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Eva Szabo

Eva Szabo

Principal Investigator

Canada Research Chair in Metabolism in Human Stem Cells and Cancer Development

Assistant Professor, Department of Biochemistry and Biomedical Sciences & Department of Medicine

Contact Information

Location: MDCL 5022


"We all have family and friends that are suffering from metabolic diseases, such as obesity, and we see the social stigma that comes with it. However, society doesn’t understand that obesity is a disease and should not be solely attributed to lifestyle choices. Therefore, my research is trying to understand how obesity develops, what causes downstream complications, and how we can treat these effectively, while simultaneously educating the public about the disease."

Dr. Eva Szabo’s research program is focused on metabolic diseases. She is particularly interested in obesity and type 2 diabetes, and their downstream complications, neuropathy and cardiovascular disease.

Through the use of reprogramming strategies, the Szabo lab is using patient-derived stem cells to create novel models of these diseases in vitro. These models allow the lab to determine both how resident stem cell populations are affected by metabolic diseases, and also how they can be harnessed towards the development of novel therapeutics.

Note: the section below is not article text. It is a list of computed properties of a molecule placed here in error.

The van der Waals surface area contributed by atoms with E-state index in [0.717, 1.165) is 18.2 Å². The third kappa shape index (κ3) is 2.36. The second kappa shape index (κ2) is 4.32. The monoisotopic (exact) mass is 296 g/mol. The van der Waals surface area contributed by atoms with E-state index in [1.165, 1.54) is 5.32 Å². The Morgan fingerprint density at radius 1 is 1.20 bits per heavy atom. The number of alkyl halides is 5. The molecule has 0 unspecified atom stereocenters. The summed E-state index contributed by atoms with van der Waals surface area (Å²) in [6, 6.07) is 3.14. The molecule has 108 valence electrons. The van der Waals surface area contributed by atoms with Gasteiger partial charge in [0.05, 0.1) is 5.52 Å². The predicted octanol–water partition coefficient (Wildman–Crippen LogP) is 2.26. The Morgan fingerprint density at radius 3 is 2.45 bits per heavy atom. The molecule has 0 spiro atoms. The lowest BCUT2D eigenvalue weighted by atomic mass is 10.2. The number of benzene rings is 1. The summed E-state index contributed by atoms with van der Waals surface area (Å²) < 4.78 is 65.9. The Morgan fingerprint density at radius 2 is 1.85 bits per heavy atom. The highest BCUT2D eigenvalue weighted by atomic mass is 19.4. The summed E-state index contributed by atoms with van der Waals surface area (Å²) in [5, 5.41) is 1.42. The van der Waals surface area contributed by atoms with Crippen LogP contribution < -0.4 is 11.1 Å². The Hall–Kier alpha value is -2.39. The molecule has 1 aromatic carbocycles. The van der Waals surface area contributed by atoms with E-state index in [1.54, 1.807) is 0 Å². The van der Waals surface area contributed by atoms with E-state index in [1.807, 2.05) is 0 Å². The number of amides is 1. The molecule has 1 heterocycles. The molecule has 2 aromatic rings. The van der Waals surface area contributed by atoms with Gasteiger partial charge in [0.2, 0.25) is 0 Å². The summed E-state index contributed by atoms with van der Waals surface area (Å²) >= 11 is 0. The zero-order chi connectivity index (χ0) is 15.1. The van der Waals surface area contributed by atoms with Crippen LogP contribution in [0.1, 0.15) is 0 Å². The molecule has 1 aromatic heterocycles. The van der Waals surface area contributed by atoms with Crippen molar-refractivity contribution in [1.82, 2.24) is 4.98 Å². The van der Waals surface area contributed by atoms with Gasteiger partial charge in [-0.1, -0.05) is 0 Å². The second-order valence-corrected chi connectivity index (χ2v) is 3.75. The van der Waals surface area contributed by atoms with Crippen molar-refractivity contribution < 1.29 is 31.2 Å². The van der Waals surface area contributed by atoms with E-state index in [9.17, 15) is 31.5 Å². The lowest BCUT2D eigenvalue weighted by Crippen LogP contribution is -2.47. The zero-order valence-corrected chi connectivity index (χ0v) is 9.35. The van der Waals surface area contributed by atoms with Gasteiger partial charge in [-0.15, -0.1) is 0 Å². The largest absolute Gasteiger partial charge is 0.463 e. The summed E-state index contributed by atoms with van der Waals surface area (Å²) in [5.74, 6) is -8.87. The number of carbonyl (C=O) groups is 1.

The ultimate goal is to develop novel models of these diseases to address the gap in knowledge about how these conditions develop and how they can be treated in a targeted manner.


Understanding the role of genetics in early onset cardiovascular artery disease development to provide new therapeutic and risk management avenues.

Developing targeted, patient-specific treatment strategies for neuropathy induced by obesity and Type 2 Diabetes.

Developing novel and effective treatment strategies for obesity.

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Lab Team

Picture Name Designation Focus Email More Info
Alexandria Afonso Alexandria Afonso Graduate Student
Kanwaldeep Singh Kanwaldeep Singh Graduate Student

Selected Publications

Direct conversion of human fibroblasts to multilineage blood progenitors.

Szabo E, Rampalli S, Risueño RM, Schnerch A, Mitchell R, Fiebig-Comyn A, Levadoux-Martin M, Bhatia M.

Nature. 2010 Nov 25;468(7323):521-6.

"It heralds a new age by discovering a role for 'directed differentiation' in the treatment of cancers and other disorders of the blood and immune system." - Dr. Samuel Weiss.

Molecular evidence for OCT4-induced plasticity in adult human fibroblasts required for direct cell fate conversion to lineage specific progenitors.

Mitchell R, Szabo E, Shapovalova Z, Aslostovar L, Makondo K, Bhatia M.

Stem Cells. 2014 Aug;32(8):2178-87.

“The research highlights the importance of a single factor and culture conditions for derivation of multipotent lineage specific progenitors." - Dr. Eva Szabo

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